- Our friends at @harvard_data are putting on their annual conference with programming that's relevant to folks using computing tools for social change. Check out speakers and schedule here: t.co/6c7DPeAYlX t.co/h5RJNjAxpA
- Next up in our new faculty welcome series is Bryan Wilder, who joined @mldcmu this fall. His work exists at the intersection of optimization, social networks, and machine learning. t.co/J1NHJ3hYoN
- The @HCRCS Social Impact Seminar Series explores how #artificialintelligence can equitably solve social problems. The next seminar takes place on October 17 with @BerkeleyISchool Assistant Professor @niloufar_s. Register here: t.co/WGCRDVe5sU t.co/B2ajp1hv3b
Research and Bio
Short bio: Milind Tambe is Gordon McKay Professor of Computer Science and Director of Center for Research in Computation and Society at Harvard University; concurrently, he is also Principal Scientist and Director "AI for Social Good" at Google Research. He is recipient of the IJCAI (International Joint Conference on AI) John McCarthy Award, AAMAS ACM (Association for Computing Machinery) Autonomous Agents Research Award, AAAI (Association for Advancement of Artificial Intelligence) Robert S. Engelmore Memorial Lecture Award, and he is a fellow of AAAI and ACM. He is also a recipient of the INFORMS Wagner prize for excellence in Operations Research practice and Rist Prize from MORS (Military Operations Research Society). For his work on AI and public safety, he has received Columbus Fellowship Foundation Homeland security award and commendations and certificates of appreciation from the US Coast Guard, the Federal Air Marshals Service and airport police at the city of Los Angeles.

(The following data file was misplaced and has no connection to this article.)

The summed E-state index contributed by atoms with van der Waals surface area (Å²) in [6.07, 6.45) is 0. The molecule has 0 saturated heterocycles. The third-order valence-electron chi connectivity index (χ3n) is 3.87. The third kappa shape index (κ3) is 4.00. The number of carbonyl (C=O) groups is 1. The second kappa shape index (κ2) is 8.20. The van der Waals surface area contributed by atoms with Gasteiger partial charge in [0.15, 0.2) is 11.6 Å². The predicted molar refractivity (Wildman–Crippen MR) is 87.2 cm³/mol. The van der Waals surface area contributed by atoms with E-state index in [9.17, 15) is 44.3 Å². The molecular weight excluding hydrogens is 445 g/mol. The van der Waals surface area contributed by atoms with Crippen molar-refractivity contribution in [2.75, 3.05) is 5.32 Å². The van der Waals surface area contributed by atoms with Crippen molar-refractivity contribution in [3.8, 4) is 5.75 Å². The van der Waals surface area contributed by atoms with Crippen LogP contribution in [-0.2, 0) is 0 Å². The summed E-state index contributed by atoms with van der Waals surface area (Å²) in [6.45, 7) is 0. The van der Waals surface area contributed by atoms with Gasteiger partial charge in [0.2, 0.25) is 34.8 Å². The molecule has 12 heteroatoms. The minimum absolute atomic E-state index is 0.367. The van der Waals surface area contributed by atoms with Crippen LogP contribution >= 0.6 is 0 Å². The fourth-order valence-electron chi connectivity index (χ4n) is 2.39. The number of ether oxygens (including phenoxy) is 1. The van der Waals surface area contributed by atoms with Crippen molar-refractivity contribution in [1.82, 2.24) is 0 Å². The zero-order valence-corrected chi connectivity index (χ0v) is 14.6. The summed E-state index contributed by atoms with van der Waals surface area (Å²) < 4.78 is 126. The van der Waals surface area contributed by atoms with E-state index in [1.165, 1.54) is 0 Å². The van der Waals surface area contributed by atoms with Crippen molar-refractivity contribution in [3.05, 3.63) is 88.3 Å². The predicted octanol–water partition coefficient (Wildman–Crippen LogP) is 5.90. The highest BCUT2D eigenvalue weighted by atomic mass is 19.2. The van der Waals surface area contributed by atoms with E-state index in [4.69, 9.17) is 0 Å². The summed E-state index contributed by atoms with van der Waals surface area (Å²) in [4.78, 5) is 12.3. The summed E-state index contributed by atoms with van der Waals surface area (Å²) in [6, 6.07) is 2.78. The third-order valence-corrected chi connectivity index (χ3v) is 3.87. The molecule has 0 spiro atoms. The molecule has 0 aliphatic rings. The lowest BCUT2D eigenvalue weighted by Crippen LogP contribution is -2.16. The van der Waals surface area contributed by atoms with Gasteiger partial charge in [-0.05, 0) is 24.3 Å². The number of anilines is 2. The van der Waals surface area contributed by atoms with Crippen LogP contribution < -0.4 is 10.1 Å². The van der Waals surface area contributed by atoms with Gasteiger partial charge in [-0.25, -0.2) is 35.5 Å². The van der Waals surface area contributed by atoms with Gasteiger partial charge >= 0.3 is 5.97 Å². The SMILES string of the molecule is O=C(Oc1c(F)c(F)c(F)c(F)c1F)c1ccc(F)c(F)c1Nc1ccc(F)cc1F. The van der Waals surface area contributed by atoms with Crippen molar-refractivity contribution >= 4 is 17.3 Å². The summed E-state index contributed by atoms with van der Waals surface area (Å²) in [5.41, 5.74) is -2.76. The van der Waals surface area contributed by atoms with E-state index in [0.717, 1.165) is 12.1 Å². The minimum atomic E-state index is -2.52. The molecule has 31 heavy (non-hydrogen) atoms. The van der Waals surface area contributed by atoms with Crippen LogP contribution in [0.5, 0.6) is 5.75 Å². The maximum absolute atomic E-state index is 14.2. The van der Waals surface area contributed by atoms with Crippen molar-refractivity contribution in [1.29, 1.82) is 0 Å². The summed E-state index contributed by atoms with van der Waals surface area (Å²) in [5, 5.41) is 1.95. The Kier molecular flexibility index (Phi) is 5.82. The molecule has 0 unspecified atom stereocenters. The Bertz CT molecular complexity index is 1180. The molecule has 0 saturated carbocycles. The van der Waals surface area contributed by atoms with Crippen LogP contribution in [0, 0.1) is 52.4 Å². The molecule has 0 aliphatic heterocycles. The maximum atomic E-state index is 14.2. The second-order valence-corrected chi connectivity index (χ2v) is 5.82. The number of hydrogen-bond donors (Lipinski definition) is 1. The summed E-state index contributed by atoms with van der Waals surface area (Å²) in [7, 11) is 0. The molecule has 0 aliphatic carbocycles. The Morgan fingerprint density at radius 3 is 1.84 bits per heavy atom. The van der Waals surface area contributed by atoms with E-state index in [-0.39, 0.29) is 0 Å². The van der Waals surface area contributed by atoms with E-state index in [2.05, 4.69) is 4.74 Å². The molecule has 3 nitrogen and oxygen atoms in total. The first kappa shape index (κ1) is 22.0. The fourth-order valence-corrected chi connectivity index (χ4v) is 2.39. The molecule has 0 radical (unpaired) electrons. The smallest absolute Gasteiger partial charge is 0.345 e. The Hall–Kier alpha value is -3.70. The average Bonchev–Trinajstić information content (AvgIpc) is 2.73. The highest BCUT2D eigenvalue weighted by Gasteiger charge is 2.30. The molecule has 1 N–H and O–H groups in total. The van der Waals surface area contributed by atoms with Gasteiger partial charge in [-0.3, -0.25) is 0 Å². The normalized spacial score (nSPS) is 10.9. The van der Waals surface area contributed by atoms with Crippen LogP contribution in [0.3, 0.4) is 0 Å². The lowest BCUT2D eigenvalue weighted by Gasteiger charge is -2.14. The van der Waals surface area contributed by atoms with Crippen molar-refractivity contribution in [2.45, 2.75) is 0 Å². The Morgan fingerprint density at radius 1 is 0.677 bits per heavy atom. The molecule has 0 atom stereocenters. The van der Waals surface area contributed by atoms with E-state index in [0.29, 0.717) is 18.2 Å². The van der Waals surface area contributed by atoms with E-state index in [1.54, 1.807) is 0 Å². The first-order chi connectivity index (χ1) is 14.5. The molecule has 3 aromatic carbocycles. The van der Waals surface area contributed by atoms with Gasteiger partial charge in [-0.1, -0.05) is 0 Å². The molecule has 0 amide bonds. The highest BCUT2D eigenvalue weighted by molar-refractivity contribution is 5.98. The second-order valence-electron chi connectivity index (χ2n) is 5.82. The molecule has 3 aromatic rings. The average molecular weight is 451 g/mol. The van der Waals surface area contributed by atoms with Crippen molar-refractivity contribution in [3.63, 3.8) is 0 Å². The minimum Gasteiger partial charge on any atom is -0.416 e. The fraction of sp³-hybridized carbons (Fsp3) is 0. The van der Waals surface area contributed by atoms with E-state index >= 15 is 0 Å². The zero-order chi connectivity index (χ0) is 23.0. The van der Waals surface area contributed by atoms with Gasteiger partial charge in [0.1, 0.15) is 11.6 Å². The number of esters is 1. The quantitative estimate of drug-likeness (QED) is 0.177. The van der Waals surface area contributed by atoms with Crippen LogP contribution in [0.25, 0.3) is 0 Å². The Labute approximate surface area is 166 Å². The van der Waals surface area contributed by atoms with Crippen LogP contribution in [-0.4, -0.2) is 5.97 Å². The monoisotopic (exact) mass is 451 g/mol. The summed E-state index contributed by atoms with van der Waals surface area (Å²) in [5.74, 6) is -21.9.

Other previous awards also include Okawa foundation award, RoboCup Scientific challenge award and IBM faculty award. Prof. Tambe has contributed several foundational papers in AI, in particular in multiagent systems, for which he has received or been nominated for best paper awards over 25 times at conferences such as AAAI, AAMAS, IJCAI, and others.
Prof. Tambe and his team's work focuses on advancing AI and multiagent systems for public health, conservation & public safety, with a track record of building pioneering AI systems for social impact. In so doing, this research has often provided the first very uses of key multiagent systems models and algorithms in the real world. Some major examples include the following:
AI for Conservation (2014 - continues)
Prof. Tambe and team were the first to apply AI models, specifically machine learning and game theory, for global scale anti-poaching efforts, as part of the PAWS project for wildlife conservation. PAWS has provided extremely effective in predicting poaching activities and recommending patrols against them. Prof. Tambe and team's decade-long collaboration on PAWS with NGOs has resulted in removing tens of thousands of snares set to trap endangered animals, in Uganda and Cambodia. For example, this work led to a 5-fold increase in snare removals in Cambodia. The SMART partnership – a collaboration of major conservation agencies -- has begun deploying PAWS in 800 wildlife parks internationally, bringing AI to the fight to save the lives of endangered animals all around the globe.PAWS was listed as "Top Tech" of 2018 by IEEE spectrum.
AI for Public Health (2016 - continues)